For those who enjoy live music, there are plenty of spots to catch a show, including rock bars like Nem Catacoa and Latino Power, as well as jazz venues like Gato Negro and Satchmo. Those who prefer electronic and techno music will find no shortage of clubs like Baum, Video Club, and Octava. And for those who want to relax with a drink and some good conversation, Bogotá has a variety of cozy bars, like El Perro y La Galleta and El Parche de la 93, where you can unwind and socialize.
For the LGBTQ+ crowd, Bogota’s queer nightlife scene is also legendary. The most popular Discoteca in town is Theatron. This multi-level club features different themed rooms playing a variety of music genres ranging from pop music to reggaeton, salsa, or ranchera.
9. Bogotá Travel Budget
When it comes to travel expenses, Bogotá can be an affordable destination for savvy travelers. While restaurants may be more expensive in Zona Rosa and the northern districts, plenty of budget-friendly options are still available throughout the city, especially in La Candelaria.
Likewise, accommodation costs tend to be noticeably lower in Bogotá than in other major US and European cities, and they can be even lower than other comparable destinations in South America. Hostels are an excellent option, with prices starting as low as $10 per night for a bed in a shared dorm. Mid-range hotels, on the other hand, offer a comfortable stay with prices ranging from $30-70 per night. Finally, for those looking for a more luxurious experience, high-end hotels can go anywhere from $80 to $200 per night.
The city’s public transportation system is also relatively inexpensive and easy to navigate. Taxis and Uber are also affordable.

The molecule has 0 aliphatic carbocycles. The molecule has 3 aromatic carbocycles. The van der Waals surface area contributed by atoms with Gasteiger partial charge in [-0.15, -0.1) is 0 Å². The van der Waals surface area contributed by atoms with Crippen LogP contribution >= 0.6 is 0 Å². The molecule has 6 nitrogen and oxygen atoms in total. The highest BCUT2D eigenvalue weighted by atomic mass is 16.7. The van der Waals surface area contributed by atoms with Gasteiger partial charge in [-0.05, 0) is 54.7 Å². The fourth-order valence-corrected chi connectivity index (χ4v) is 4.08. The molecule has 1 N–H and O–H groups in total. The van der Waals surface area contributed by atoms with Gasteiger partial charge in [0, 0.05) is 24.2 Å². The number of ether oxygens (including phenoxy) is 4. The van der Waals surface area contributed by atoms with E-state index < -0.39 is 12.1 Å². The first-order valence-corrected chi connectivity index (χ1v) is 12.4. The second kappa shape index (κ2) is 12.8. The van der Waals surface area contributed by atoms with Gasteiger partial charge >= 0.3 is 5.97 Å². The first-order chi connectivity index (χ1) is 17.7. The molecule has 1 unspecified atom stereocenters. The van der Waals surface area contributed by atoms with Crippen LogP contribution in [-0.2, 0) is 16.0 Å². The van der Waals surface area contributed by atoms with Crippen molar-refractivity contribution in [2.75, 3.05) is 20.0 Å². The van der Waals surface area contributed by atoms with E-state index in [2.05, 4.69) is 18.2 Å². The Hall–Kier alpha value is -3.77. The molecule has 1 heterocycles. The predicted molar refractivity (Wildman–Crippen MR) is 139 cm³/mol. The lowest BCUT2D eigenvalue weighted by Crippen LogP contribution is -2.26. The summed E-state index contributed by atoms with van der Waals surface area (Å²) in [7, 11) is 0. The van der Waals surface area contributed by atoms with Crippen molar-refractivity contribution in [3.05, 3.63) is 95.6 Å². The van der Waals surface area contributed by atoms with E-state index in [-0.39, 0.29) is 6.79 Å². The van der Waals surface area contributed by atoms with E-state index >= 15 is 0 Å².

Money-Saving Tips for a Trip to Bogotá
To ensure a fair taxi ride, only hail a taxi with a metered fare. Some taxi drivers have been known to overcharge tourists.
When it comes to cheap eats, visit the local markets. You can find delicious meals for just a few dollars, making it an affordable way to dine in the country.
For a budget-friendly lunch option, look for restaurants offering “almuerzo ejecutivo” or set menus. These meals usually cost only a few dollars and come with a drink and sometimes even dessert.
Always keep Colombian pesos on you. Foreign currencies are not widely accepted.
When paying by card, choose the option to pay in COP whenever possible. Conversion rates given by the local banks are usually more favorable than the ones given by most American and European banks.
Likewise, I found it cheaper to withdraw local money from ATMs than using currency exchange offices. Banco Davivienda had the most reasonable conversion rates.
If you’re in the mood for a drink, try the local beer. Colombia produces its own beer brands, which are cheaper than the imported stuff. Drinking like a local can save you some money.
10. Bogotá Travel Tools & Websites
- Skyscanner is a travel search engine that helps you find the best deals on flights, hotels, and rental cars for your trip. It offers a very user-friendly interface and powerful search tools.
- Booking.com offers the widest variety of options for hotels, hostels, and tourist apartments in Bogotá (and elsewhere!). If you’re part of their Genius loyalty program, you can get extra discounts, upgrades, or perks like complimentary breakfast on thousands of accommodations in Colombia.
- Busbud offers a variety of bus routes throughout Colombia, allowing for easy exploration of the country’s many vibrant cities and beautiful landscapes.
- GetYourGuide offers a wide range of tours and activities in Bogotá and destinations all over the world.
- HeyMondo is a popular travel insurance provider that offers affordable coverage for medical expenses, trip interruptions, and more.
Read this post in other languages: